I am a post-doctoral researcher at the MassGeneral Institute for Neurodegenerative Disease (MIND) with expertise in cellular neuroscience and Alzheimer’s disease. Throughout my academic career my research interests have spanned three key areas providing me with a comprehensive background in 1) pathways of neurodegeneration 2) inflammation and the immune system in the brain 3) in vivo imaging methods. As a graduate student in the lab of Dr. David Brody at Washington University in Saint Louis, I had the opportunity to work on a fascinating topic in traumatic brain injury. My F31-funded thesis work explored interactions between the immune system and injured neurons following concussion and had clear translational implications. During my graduate studies, I developed skills in small animal surgery, conducted in vivo imaging using diffusion tensor magnetic resonance imaging, and performed histological and biochemical assays for inflammation and cellular degeneration pathways.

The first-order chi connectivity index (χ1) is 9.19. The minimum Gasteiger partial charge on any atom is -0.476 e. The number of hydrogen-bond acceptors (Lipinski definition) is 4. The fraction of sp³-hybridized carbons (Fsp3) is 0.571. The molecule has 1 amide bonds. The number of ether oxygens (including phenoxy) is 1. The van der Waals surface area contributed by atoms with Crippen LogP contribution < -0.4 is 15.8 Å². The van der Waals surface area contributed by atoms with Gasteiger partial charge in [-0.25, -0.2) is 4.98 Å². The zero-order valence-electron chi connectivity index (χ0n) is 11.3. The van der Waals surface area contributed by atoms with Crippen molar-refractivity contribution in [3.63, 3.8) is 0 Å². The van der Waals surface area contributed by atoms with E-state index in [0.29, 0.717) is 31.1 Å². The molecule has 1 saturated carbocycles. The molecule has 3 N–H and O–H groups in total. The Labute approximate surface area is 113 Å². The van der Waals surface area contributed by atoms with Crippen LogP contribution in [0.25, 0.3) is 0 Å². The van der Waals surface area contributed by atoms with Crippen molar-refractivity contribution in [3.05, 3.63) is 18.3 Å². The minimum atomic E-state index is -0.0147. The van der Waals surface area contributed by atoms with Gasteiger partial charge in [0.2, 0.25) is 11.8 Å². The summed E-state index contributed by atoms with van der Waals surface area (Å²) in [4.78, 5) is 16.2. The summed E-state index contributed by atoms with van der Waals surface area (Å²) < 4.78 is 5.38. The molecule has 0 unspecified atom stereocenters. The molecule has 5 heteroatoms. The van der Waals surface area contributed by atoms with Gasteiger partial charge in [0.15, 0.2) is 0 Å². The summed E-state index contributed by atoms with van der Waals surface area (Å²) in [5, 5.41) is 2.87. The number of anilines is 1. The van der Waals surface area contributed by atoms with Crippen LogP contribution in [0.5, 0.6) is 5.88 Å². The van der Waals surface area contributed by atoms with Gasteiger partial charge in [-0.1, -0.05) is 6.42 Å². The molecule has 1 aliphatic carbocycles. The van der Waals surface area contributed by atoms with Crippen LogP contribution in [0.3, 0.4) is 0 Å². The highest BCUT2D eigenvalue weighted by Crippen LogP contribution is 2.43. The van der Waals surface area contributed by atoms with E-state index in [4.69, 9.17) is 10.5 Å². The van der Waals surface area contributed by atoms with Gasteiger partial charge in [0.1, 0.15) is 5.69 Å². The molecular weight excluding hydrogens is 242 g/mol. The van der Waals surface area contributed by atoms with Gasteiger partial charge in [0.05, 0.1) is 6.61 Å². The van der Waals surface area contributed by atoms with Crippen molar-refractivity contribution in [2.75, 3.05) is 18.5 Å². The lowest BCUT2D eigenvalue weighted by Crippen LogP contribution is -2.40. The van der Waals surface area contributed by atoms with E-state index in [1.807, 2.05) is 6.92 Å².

As a post-doctoral researcher in Dr. Bradley Hyman’s lab at MIND, I have worked to apply these skills to the study of Alzheimer’s disease and continue developing proficiency in other imaging methods such as two-photon microscopy to visualize pathophysiological changes in the intact living brain. This research proposal is the direct result of observations I have made using two-photon microscopy, including the exciting discovery that tau pathology alters microvasculature within the brain. This has spurred me explore how these changes in vasculature may relate to reduced blood flow and contribute neurodegeneration—a research direction I look forward to pursuing as I continue my career in academic science. As part of this research plan, these studies will advance our knowledge of Alzheimer’s disease through investigation of specific interactions between immune cells (leukocytes) and disrupted brain microcirculation using state-of-the-art imaging techniques and translational models.